How can I help my son get on the property ladder?

Ask the expert from Smith & Pinching about helping your children get onto the Norfolk property ladde

Ask the expert from Smith & Pinching about helping your children get onto the Norfolk property ladder Picture: Getty - Credit: Getty Images/iStockphoto

Diane Fish is an Independent Financial Adviser with Smith & Pinching, Chartered Financial Planners, advising on the full range of mortgages and other lending options.

Diane Fish is an Independent Financial Adviser with Smith & Pinching, Chartered Financial Planners

Diane Fish is an Independent Financial Adviser with Smith & Pinching, Chartered Financial Planners Picture: Smith & Pinching - Credit: Archant

Our son would like to get on the housing ladder but he doesn’t have any savings for a deposit and has only been working for a few months after leaving university. His job is reasonably well paid so he shouldn’t have any trouble making the repayments. We have a mortgage on our house which we’ve been paying off for 20 years, plus we have about £50,000 in savings accounts and investments. We’d like to help him buy a house but don’t feel we can give him money outright for his deposit. Can we act as a guarantor for his mortgage?

Diane Fish of Smith & Pinching responds:

It is becoming increasingly common for families to want to help the younger generation get onto the housing market, particularly now as there are less low deposit mortgages available. There are four principle ways to do this.

First, you could simply give your son the money for his deposit – a gifted deposit. Clearly this would be expensive for you, and I can understand that you might feel nervous about giving him all your savings.

The second option might be a guarantor mortgage, where you provide security for your son’s loan through your own property or savings. You would be liable for his mortgage repayments if he were unable to make them himself and you would need to provide proof of income and affordability. This does entail risk on your part and if the property is repossessed, you would be liable for any shortfall between the loan amount and the selling price. The current availability of this type of mortgage is very limited.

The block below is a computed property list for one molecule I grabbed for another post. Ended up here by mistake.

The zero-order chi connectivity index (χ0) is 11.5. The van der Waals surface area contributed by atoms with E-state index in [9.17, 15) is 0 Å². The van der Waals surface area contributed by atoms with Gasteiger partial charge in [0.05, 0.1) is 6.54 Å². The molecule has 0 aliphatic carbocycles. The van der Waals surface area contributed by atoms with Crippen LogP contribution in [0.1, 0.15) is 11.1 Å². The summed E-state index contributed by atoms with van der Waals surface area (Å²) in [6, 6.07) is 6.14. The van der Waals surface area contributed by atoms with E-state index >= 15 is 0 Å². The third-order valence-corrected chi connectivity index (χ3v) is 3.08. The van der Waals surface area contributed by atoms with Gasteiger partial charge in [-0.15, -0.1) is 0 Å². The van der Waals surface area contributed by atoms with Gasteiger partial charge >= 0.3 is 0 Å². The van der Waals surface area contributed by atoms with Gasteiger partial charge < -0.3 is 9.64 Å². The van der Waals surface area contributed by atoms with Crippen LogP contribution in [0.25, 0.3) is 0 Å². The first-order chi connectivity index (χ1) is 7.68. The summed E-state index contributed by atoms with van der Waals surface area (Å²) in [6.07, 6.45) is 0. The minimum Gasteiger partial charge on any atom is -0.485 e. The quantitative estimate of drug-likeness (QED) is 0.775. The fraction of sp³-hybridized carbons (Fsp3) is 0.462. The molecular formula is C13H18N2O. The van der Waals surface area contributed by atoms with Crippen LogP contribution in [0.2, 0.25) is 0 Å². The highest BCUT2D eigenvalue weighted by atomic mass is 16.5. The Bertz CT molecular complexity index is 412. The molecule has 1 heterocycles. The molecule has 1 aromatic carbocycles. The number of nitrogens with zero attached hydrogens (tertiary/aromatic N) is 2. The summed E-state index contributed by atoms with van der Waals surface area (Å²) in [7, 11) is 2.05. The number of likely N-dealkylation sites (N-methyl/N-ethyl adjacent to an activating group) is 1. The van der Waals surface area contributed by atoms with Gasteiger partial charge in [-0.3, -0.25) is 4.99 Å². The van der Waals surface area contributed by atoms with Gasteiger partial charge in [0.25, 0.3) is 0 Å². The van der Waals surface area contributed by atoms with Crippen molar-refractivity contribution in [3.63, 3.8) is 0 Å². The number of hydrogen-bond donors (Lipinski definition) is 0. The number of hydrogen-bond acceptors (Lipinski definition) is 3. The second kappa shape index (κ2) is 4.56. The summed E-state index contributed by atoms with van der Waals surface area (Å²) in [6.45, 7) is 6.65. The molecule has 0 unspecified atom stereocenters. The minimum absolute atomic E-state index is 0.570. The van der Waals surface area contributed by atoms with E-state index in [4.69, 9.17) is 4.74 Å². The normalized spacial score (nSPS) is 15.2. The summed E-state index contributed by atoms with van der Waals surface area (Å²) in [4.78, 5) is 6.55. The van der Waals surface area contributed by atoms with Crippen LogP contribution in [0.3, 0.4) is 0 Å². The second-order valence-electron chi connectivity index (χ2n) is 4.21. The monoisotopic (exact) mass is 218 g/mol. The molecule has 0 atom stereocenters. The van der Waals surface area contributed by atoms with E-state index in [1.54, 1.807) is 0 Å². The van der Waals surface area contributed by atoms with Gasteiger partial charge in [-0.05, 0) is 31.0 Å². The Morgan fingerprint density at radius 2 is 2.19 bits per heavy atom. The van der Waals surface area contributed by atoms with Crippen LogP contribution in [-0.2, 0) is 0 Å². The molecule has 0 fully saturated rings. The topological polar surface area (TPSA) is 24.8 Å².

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A third option could be a “family assistance” arrangement. This can take various forms: you could, for example, borrow additional funds from your existing mortgage company to provide him with his deposit as a gift, or accept a charge of an agreed percentage of your son’s mortgage, backed by a savings deposit or a portion of your property. Again, these types of mortgages are few and far between currently.

Finally, you could potentially look at some form of joint ownership of the property with both your name and your son’s on the mortgage agreement. An offer of this type of arrangement would consider your own affordability assessment for repayments as well as your son’s. In addition, if you are included as the joint owner on the deeds as well as the mortgage, there may be a second property stamp duty surcharge to pay on your share. Several lenders now offer lending on a joint application, sole proprietor basis.

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Do get advice from an independent mortgage broker to explore what might be the best route for you and your son. In the current market, there are fewer options for all the above types of arrangement, so advice will be critical.

Your home may be repossessed if you do not keep up payments on your mortgage. There will be a fee for the mortgage advice. The precise amount will depend upon your circumstances, and the type of lending taken. Smith & Pinching’s minimum advice fee is £700. Any opinions expressed in this article do not constitute advice.

For more information visit www.smith-pinching.co.uk

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